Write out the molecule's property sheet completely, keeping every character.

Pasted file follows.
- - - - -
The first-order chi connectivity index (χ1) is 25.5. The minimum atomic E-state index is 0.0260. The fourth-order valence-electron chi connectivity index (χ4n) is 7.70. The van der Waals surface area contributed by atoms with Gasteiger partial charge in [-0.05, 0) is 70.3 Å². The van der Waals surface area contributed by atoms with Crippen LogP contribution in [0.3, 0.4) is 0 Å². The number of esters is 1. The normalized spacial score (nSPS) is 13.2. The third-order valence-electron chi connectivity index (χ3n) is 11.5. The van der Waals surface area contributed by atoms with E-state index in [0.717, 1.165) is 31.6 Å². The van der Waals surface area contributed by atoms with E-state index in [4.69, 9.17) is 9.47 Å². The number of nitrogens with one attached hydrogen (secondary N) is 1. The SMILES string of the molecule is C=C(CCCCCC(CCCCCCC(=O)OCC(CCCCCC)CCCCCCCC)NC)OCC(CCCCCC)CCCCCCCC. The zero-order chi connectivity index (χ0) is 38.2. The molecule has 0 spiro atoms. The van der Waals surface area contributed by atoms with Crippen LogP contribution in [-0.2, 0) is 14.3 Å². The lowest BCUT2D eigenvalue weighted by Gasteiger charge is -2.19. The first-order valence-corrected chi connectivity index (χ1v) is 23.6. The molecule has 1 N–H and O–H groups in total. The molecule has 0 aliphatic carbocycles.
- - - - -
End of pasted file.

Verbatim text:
The first-order chi connectivity index (χ1) is 25.5. The minimum atomic E-state index is 0.0260. The fourth-order valence-electron chi connectivity index (χ4n) is 7.70. The van der Waals surface area contributed by atoms with Gasteiger partial charge in [-0.05, 0) is 70.3 Å². The van der Waals surface area contributed by atoms with Crippen LogP contribution in [0.3, 0.4) is 0 Å². The number of esters is 1. The normalized spacial score (nSPS) is 13.2. The third-order valence-electron chi connectivity index (χ3n) is 11.5. The van der Waals surface area contributed by atoms with E-state index in [0.717, 1.165) is 31.6 Å². The van der Waals surface area contributed by atoms with E-state index in [4.69, 9.17) is 9.47 Å². The number of nitrogens with one attached hydrogen (secondary N) is 1. The SMILES string of the molecule is C=C(CCCCCC(CCCCCCC(=O)OCC(CCCCCC)CCCCCCCC)NC)OCC(CCCCCC)CCCCCCCC. The zero-order chi connectivity index (χ0) is 38.2. The molecule has 0 spiro atoms. The van der Waals surface area contributed by atoms with Crippen LogP contribution in [-0.2, 0) is 14.3 Å². The lowest BCUT2D eigenvalue weighted by Gasteiger charge is -2.19. The first-order valence-corrected chi connectivity index (χ1v) is 23.6. The molecule has 1 N–H and O–H groups in total. The molecule has 0 aliphatic carbocycles.